Flywrench

Game review by
David Wolinsky, Common Sense Media
Flywrench Game Poster Image
Simple, twitchy action game demands precision, attention.

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A lot or a little?

The parents' guide to what's in this game.

Positive Messages

No plot, no characters, no message.

Positive Role Models & Representations

No characters or story, so no role models to speak of here. 

Ease of Play

Easy to learn, hard to master. Expect to be put to the test. 

Violence & Scariness

What parents need to know

Parents need to know that Flywrench is a downloadable arcade game similar to classic arcade or Atari games. There's no real plot, just frenzied action with a daunting challenge level intended to test your reflexes and capacity for frustration. There's no offensive content to be found.

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What's it about?

There's no actual story in FLYWRENCH. There's a vague space theme and cut scenes before and after each world, but they're really just breathers between the obstacles of each level. Players direct their ship around a space full of obstacles, and each course correction changes the color of their ship. Matching the color of the obstacle in front of the ship allows it to pass through the obstacle safely, but mistime the color change, or cut your corner too close, and your ship explodes.

Is it any good?

This arcade action title is good and refreshing, but at the same time, it's also weird and frustrating. In an age where so many video games are attempting to be self-serious artistic statements, it's nice to have a game that's meant only to be that: a game. You play as a tiny shape wth wings -- it insists this is "an aerobatic ship" -- and each button on your controller changes both the color of your ship and the aerodynamics of your wings. Your only goal on each level is to navigate through every differently colored barrier in your way, and you can only do so by matching that color.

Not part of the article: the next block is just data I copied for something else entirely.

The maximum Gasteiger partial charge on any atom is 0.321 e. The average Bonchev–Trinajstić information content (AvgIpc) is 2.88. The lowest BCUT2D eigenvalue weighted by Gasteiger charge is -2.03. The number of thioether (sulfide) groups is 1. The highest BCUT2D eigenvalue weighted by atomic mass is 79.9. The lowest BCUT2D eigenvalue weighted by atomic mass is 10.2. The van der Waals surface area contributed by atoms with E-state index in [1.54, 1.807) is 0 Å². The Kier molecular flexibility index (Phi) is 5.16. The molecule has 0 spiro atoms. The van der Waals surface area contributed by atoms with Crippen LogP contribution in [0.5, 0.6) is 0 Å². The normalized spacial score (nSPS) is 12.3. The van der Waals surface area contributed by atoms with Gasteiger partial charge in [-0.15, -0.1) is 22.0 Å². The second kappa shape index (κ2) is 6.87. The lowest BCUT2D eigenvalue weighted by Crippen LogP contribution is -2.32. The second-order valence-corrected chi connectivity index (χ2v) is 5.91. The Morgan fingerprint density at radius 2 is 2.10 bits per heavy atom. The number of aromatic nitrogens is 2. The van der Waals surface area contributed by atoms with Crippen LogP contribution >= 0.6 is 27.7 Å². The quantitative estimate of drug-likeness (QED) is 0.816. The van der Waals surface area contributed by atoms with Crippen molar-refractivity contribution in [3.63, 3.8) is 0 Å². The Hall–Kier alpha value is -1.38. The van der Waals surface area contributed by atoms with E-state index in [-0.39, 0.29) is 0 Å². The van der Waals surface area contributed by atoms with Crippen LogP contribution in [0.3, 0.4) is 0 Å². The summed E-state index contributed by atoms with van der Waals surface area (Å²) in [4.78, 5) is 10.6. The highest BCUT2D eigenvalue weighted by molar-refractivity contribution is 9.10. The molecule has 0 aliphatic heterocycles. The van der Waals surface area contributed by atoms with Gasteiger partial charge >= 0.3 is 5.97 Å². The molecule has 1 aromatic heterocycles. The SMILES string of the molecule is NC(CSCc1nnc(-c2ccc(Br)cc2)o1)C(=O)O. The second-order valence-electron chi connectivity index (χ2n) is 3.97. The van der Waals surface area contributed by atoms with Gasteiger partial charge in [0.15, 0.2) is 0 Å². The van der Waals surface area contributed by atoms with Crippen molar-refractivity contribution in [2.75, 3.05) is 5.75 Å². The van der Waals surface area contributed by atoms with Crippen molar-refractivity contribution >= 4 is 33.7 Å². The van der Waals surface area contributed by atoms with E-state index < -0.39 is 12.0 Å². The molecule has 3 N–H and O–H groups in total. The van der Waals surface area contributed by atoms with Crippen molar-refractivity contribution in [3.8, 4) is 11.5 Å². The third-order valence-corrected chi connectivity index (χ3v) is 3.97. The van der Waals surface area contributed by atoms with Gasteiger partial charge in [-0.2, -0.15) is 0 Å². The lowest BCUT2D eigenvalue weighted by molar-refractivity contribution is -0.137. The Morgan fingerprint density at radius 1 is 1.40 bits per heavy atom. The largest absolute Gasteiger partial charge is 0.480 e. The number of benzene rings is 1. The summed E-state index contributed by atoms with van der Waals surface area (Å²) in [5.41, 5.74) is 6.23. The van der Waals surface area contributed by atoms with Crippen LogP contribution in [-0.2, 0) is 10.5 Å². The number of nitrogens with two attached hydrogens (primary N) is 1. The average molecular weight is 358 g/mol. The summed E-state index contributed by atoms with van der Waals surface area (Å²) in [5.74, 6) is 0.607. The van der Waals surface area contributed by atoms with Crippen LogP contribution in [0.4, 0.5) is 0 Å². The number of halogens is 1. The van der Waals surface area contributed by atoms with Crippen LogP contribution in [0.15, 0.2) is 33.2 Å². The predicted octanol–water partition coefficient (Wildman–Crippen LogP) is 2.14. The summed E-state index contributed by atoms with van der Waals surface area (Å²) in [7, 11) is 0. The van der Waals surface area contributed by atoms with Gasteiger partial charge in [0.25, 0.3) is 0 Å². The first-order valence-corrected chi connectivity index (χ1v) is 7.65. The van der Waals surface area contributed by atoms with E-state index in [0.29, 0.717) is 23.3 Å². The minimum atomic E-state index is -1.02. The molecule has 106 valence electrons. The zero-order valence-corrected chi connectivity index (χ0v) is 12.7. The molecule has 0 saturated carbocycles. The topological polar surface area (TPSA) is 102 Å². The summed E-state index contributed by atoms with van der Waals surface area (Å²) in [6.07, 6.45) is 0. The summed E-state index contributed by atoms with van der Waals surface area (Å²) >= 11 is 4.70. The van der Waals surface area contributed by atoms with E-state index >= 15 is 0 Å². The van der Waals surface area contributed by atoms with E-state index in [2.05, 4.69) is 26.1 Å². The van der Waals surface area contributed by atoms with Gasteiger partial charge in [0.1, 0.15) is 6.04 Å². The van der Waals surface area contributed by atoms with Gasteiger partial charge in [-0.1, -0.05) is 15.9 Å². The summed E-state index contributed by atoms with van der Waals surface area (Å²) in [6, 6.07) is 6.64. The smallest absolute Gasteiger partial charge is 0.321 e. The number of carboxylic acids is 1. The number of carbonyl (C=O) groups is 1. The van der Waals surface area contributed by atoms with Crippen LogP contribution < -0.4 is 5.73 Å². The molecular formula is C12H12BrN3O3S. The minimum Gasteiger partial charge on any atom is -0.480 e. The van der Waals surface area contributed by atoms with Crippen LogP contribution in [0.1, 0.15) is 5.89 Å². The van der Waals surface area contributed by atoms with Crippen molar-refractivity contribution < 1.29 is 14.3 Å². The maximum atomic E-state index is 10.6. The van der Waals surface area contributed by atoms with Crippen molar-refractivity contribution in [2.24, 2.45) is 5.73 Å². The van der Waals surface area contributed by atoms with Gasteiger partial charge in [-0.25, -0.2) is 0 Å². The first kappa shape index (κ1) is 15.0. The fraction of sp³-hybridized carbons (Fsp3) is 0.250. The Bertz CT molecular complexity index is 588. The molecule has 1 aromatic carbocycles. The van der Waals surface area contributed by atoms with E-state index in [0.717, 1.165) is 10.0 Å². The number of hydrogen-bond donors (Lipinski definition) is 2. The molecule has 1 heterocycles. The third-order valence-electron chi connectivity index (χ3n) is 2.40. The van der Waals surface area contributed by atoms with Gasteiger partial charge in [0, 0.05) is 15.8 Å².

As you can imagine, this quickly gets rather hectic and challenging. Pacing and finesse are both equally important and increasingly difficult to manage, as you must go faster and faster through some levels. For example, halfway through the game, you'll start running into purple windmills that run the length of the entire screen. Since you can't match that color, your only option is to rush through to the end. Other levels introduce yellow backgrounds, which slow you down. There are a few simple mechanics here on display, but they're all explored to full effect. The only real strike against the game is its occasional bugginess: As if traversing each color line wasn't hard enough, you can also sometimes find yourself flapping outside the level and having to kill yourself off to start again. That really sucks when it happens near the goal. Otherwise, the game is fun and won't break the bank, so it's definitely worth a spin for an approachable challenge.

Talk to your kids about ...

  • Families can talk about why some people think "realistic" graphics in video games are "better." Does that mean old movies are not as good as modern ones? What does that mean?

  • Are the skills that can be sharpened in these types of video games transferrable to other parts of real life? Why, or why not? 

Game details

Themes & Topics

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For kids who love challenges

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